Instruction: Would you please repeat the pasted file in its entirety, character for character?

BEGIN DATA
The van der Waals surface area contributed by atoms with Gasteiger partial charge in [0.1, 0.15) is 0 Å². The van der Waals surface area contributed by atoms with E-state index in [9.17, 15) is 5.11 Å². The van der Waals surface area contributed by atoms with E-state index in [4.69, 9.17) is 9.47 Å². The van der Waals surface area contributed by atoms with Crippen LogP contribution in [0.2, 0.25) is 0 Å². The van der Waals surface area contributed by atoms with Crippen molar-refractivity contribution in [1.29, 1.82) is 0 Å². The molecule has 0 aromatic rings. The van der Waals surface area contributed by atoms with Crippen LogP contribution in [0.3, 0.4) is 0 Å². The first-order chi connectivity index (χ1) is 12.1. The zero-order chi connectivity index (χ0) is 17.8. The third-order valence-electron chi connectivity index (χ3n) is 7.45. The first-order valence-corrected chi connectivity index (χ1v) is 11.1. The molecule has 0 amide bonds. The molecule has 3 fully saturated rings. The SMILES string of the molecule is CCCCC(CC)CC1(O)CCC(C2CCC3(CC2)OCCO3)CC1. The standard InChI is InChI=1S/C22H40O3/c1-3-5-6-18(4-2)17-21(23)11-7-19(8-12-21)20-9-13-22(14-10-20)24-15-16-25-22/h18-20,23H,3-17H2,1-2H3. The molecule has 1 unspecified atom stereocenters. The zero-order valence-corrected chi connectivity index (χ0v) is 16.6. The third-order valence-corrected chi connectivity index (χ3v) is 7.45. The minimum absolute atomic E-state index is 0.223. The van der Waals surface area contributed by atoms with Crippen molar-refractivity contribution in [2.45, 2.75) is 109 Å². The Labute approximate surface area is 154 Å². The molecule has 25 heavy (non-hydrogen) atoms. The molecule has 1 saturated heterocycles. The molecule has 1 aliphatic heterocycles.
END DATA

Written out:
The van der Waals surface area contributed by atoms with Gasteiger partial charge in [0.1, 0.15) is 0 Å². The van der Waals surface area contributed by atoms with E-state index in [9.17, 15) is 5.11 Å². The van der Waals surface area contributed by atoms with E-state index in [4.69, 9.17) is 9.47 Å². The van der Waals surface area contributed by atoms with Crippen LogP contribution in [0.2, 0.25) is 0 Å². The van der Waals surface area contributed by atoms with Crippen molar-refractivity contribution in [1.29, 1.82) is 0 Å². The molecule has 0 aromatic rings. The van der Waals surface area contributed by atoms with Crippen LogP contribution in [0.3, 0.4) is 0 Å². The first-order chi connectivity index (χ1) is 12.1. The zero-order chi connectivity index (χ0) is 17.8. The third-order valence-electron chi connectivity index (χ3n) is 7.45. The first-order valence-corrected chi connectivity index (χ1v) is 11.1. The molecule has 0 amide bonds. The molecule has 3 fully saturated rings. The SMILES string of the molecule is CCCCC(CC)CC1(O)CCC(C2CCC3(CC2)OCCO3)CC1. The standard InChI is InChI=1S/C22H40O3/c1-3-5-6-18(4-2)17-21(23)11-7-19(8-12-21)20-9-13-22(14-10-20)24-15-16-25-22/h18-20,23H,3-17H2,1-2H3. The molecule has 1 unspecified atom stereocenters. The zero-order valence-corrected chi connectivity index (χ0v) is 16.6. The third-order valence-corrected chi connectivity index (χ3v) is 7.45. The minimum absolute atomic E-state index is 0.223. The van der Waals surface area contributed by atoms with Crippen molar-refractivity contribution in [2.45, 2.75) is 109 Å². The Labute approximate surface area is 154 Å². The molecule has 25 heavy (non-hydrogen) atoms. The molecule has 1 saturated heterocycles. The molecule has 1 aliphatic heterocycles.